State House, Freetown, Thursday 9 July 2020 – His Excellency President Dr Julius Maada Bio has told a virtual meeting of the diplomatic community and United Nations leadership in Sierra Leone that the one-stop centres initiative to address Sexual and Gender-based Violence (SGBV) cases in referral hospitals is innovative.
“I am proud that we are early adopters of the concept in Africa. We are the second country to adopt One Stop Centres for SGBV response and one of only nine countries in the entire Africa. I am pleased that the six pilot centres will provide one-stop locations for multi-sectoral response services that support survivors,” he said.
He said he was particularly happy to learn that the initiative would ensure confidentiality while offering psychosocial counselling, free medical examination and treatment, legal support, and access to safe homes and other referral pathways.
“I acknowledge the recent media furore over the establishment of a Presidential Task Force to advise on rape and…SGBV. At a point, it was a good idea. But the issue of SGBV is so serious that an ad hoc, problem-solving approach is inadequate to address its full implications for inclusive and equal rights, inclusive education and health, inclusive and equal access to opportunity, and inclusive development.
“So late in 2019, I decided instead to set up a stand-alone Ministry of Gender and Children’s Affairs with focused political leadership and a full complement of professional staff who would advise the presidency and national government on gender, draw up appropriate legislation, coordinate partnerships, collaborate across ministries and with international and local partners, engage community stakeholders, make and implement policies, monitor and evaluate programmes, and do even much more. This is far more than an ad-hoc advisory task force,” he recalled.
President Bio further noted that even with the myriad of problems they tackled head-on every day, government’s focus was to provide a more permanent fix for SGBV because the future of the nation depended on women, constituting 51 per cent of its population.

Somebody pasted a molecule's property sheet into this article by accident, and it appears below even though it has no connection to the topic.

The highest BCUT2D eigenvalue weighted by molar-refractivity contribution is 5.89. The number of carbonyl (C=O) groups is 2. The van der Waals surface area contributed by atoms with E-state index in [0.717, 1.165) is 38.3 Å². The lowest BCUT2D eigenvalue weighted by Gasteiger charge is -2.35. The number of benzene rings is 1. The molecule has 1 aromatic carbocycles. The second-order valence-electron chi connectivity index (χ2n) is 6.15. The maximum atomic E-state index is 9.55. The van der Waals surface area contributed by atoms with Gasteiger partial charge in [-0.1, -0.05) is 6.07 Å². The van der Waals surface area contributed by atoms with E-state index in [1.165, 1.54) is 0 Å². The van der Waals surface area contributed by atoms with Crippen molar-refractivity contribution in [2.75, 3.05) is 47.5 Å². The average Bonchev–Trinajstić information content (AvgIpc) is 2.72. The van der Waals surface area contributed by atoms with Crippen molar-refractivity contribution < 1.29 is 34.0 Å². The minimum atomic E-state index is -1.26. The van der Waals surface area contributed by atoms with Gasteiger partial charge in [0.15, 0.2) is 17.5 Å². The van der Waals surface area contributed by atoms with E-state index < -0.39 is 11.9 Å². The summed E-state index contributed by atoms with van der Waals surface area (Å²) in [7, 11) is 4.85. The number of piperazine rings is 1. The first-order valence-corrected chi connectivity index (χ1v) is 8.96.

Minister of Gender and Children’s Affairs, Manti Tarawalli, said that the ultimate goal of the centres was to ensure that survivors no longer had to go to the police stations to report cases of SGBV, adding that that singular action would improve on the quality of statement and set the stage for thorough investigations.
Executive Director for UN Women, Phumzile Mlambo-Ngcuka, commended the President and Government of Sierra Leone for the launch of the initiative, saying that it was another step that marked progress. She said the centre was a clear indication of the urgent need to tackle rape as a weapon of war against women and girls. She also thanked the President for his efforts to make sure that perpetrators faced the law.
UN Resident Coordinator, Sunil Saigal, congratulated the government for the development in the middle of a difficult situation. He said that the establishment of the facility had been a pressing priority in the efforts to improve on the conditions of women and girls in the country, including addressing the need for access to justice, medical, legal and other support for survivors of sexual and gender-based violence.
He noted that the move was one of several important initiatives that had been taken by the government to address issues of women and girls and assured of UN’s support to the prevention of women and girls against all forms of violence in the country.
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